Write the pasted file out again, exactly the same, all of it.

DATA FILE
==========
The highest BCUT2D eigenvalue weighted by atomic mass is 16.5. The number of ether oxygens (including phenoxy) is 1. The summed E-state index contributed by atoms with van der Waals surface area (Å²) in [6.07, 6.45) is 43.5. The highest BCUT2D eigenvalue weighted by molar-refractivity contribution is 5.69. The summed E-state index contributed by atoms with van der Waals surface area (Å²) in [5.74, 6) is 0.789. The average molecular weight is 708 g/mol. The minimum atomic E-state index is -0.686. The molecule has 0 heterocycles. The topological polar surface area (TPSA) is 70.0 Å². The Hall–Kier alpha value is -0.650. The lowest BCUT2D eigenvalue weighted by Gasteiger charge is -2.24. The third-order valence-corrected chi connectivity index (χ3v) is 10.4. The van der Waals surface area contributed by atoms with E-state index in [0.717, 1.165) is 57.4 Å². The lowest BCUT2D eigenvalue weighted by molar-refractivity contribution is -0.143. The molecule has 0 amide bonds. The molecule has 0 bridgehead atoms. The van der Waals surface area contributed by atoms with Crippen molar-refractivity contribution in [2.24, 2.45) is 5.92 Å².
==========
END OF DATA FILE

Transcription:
The highest BCUT2D eigenvalue weighted by atomic mass is 16.5. The number of ether oxygens (including phenoxy) is 1. The summed E-state index contributed by atoms with van der Waals surface area (Å²) in [6.07, 6.45) is 43.5. The highest BCUT2D eigenvalue weighted by molar-refractivity contribution is 5.69. The summed E-state index contributed by atoms with van der Waals surface area (Å²) in [5.74, 6) is 0.789. The average molecular weight is 708 g/mol. The minimum atomic E-state index is -0.686. The molecule has 0 heterocycles. The topological polar surface area (TPSA) is 70.0 Å². The Hall–Kier alpha value is -0.650. The lowest BCUT2D eigenvalue weighted by Gasteiger charge is -2.24. The third-order valence-corrected chi connectivity index (χ3v) is 10.4. The van der Waals surface area contributed by atoms with E-state index in [0.717, 1.165) is 57.4 Å². The lowest BCUT2D eigenvalue weighted by molar-refractivity contribution is -0.143. The molecule has 0 amide bonds. The molecule has 0 bridgehead atoms. The van der Waals surface area contributed by atoms with Crippen molar-refractivity contribution in [2.24, 2.45) is 5.92 Å².